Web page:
For the last 27 years, Kearney Mansion in Fresno, CA has played host to annual “living history” Civil War events which are hosted by the Fresno Historical Society. I have attended this event a few times for school, and it has always been a memorable experience. What I like so much about this event is teaching via immersion; yes, you could just as easily read a book or 10 about the Civil War, but as someone who is a kinesthetic learner, this kind of event is very stimulating. (This is by no means a knock on reading, I love reading!)
This past Saturday, my family decided we were going to make a day of it. My brother, dad, and I had not been since our last school trips, and until today my mom had never been (she has also never been inside the mansion).
On the grounds around the mansion there are a number of tents set up. There are two larger collections of tents set up in “camps” deeper in the property, one of which is for the Union and one for the Confederacy. The remaining tents are for shops and vendors selling food, as well as various informational and artisanal booths.
At 10:30 a.m., we watched the military parade (this morning it was the Confederate Army) and the raising of the flag.
From there, we went to the weapons booth, the blacksmith area, and then by the confederate end of the field to look at the cannons. We even saw one man sitting at a table by himself breaking out whiskey. My dad turned to the rest of us and said, “It’s a little early for whiskey, don’t you think?” to which we replied in unison, “It’s never too early for whiskey.” Dad is clearly an amateur.
As we moved down the road, we stopped at the tent for the “surgeon” of the time. I say “surgeon” because those persons who worked on the soldiers at the time of the war could be called such after being present for a few seminars – no actual experience required.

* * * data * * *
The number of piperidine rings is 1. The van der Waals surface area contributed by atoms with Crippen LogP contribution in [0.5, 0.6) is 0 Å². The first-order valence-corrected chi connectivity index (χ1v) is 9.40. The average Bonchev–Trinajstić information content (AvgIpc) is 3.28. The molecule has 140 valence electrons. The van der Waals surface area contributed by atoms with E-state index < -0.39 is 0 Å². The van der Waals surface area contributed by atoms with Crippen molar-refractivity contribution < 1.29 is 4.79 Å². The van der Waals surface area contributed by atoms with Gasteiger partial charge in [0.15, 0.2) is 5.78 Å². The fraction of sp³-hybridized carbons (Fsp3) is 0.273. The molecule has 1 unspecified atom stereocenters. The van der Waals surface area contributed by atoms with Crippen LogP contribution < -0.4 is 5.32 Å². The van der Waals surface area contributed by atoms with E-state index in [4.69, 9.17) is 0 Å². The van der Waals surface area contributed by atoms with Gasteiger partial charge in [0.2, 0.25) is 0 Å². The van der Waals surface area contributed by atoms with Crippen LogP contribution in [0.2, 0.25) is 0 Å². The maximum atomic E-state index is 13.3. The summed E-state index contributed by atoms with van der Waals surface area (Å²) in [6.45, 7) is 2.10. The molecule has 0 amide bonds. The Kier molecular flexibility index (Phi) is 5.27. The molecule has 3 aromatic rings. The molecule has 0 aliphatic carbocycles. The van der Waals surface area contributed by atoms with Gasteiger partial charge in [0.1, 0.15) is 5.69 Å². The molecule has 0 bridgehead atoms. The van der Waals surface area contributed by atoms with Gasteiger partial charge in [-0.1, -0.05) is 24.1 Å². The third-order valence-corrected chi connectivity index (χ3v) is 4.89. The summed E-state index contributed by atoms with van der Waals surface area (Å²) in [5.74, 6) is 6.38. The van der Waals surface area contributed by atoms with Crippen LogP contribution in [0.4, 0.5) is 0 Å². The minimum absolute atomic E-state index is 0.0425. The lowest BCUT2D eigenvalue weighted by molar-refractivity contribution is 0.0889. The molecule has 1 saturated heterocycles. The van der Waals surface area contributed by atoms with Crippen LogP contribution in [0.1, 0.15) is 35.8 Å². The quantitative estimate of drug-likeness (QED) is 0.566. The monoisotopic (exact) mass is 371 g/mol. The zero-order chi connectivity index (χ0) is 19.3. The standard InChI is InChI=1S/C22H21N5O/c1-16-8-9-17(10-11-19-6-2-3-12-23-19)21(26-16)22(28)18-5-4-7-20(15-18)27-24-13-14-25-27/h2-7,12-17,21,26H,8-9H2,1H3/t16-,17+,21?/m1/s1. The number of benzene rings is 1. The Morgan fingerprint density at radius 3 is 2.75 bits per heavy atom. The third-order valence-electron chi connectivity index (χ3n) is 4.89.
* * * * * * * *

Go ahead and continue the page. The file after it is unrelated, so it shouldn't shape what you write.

After that, we moved to the steward’s table in the confederate camp. At the time of the civil war, a steward was essentially the surgeon’s assistant, and no prior knowledge was necessary.
At his table, we learned about the role of Louisa May Alcott and Walt Whitman in medicine during the Civil War. Alcott was a nurse and wrote a book based on her experiences, and Whitman (who also wrote a book about the war) was involved with caring for soldiers.
The medic tents and tables have always been my favorite at the event because I am fascinated by the evolution of medicine and science, hence my degree in biology.
Once we got our fill of medical information, we wandered through the Confederate and Union soldier camps.
From the soldier camps, we moved to the civilian camp. Within the civilian camp is the Meeting Hall, goods tents that primarily sell replica items for the period, and more artisan tents. Naturally, the one that caught my attention was the Spinners & Weavers tent, which also featured a lace maker.
At 1:00 p.m. we watched a war reenactment. This particular reenactment is not of a particular battle, but more of a showcase of the battle style of the time. The battle lasted about a half an hour, and there was no shortage of cannon fire.
In addition to the battle actors, there are also actors for specific historical figures, including Harriet Tubman, M. Theo Kearney, and Clara Barton. These actors wander throughout the park interacting with attendees, and some give addresses or have question and answer sessions in the meeting hall. At 2:15, we listened to the Gettysburg Address performed by the Abraham Lincoln actor. When my dad first saw Lincoln, he told us all he was going to go up to him and say, “Hi, I’m Booth!” We concluded our trip at the broom making booth, hosted by a man out of Dinuba, CA who makes brooms for a living (which are sold at a number of local stores).
I am so glad that I was able to attend this year’s Civil War Revisited event, and am already planning for next year!